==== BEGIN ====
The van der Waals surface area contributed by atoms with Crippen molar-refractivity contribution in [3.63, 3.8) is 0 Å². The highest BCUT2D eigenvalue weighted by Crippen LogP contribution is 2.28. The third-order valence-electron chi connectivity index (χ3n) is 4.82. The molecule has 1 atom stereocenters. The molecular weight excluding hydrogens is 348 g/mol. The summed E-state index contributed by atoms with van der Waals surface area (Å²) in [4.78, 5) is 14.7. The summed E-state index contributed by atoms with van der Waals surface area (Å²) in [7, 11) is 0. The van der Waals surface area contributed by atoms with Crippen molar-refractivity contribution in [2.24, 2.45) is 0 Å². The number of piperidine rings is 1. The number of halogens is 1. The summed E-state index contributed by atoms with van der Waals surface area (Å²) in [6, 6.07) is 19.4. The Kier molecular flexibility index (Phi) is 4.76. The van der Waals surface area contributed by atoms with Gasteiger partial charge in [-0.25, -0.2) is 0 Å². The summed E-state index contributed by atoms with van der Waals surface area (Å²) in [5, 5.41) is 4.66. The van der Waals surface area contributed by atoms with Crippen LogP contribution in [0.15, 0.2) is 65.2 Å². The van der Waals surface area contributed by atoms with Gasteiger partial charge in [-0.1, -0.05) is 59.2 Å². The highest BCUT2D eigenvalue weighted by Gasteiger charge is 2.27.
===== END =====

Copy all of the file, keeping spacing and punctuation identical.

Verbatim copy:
The van der Waals surface area contributed by atoms with Crippen molar-refractivity contribution in [3.63, 3.8) is 0 Å². The highest BCUT2D eigenvalue weighted by Crippen LogP contribution is 2.28. The third-order valence-electron chi connectivity index (χ3n) is 4.82. The molecule has 1 atom stereocenters. The molecular weight excluding hydrogens is 348 g/mol. The summed E-state index contributed by atoms with van der Waals surface area (Å²) in [4.78, 5) is 14.7. The summed E-state index contributed by atoms with van der Waals surface area (Å²) in [7, 11) is 0. The van der Waals surface area contributed by atoms with Crippen molar-refractivity contribution in [2.24, 2.45) is 0 Å². The number of piperidine rings is 1. The number of halogens is 1. The summed E-state index contributed by atoms with van der Waals surface area (Å²) in [6, 6.07) is 19.4. The Kier molecular flexibility index (Phi) is 4.76. The van der Waals surface area contributed by atoms with Gasteiger partial charge in [-0.25, -0.2) is 0 Å². The summed E-state index contributed by atoms with van der Waals surface area (Å²) in [5, 5.41) is 4.66. The van der Waals surface area contributed by atoms with Crippen LogP contribution in [0.15, 0.2) is 65.2 Å². The van der Waals surface area contributed by atoms with Gasteiger partial charge in [-0.1, -0.05) is 59.2 Å². The highest BCUT2D eigenvalue weighted by Gasteiger charge is 2.27.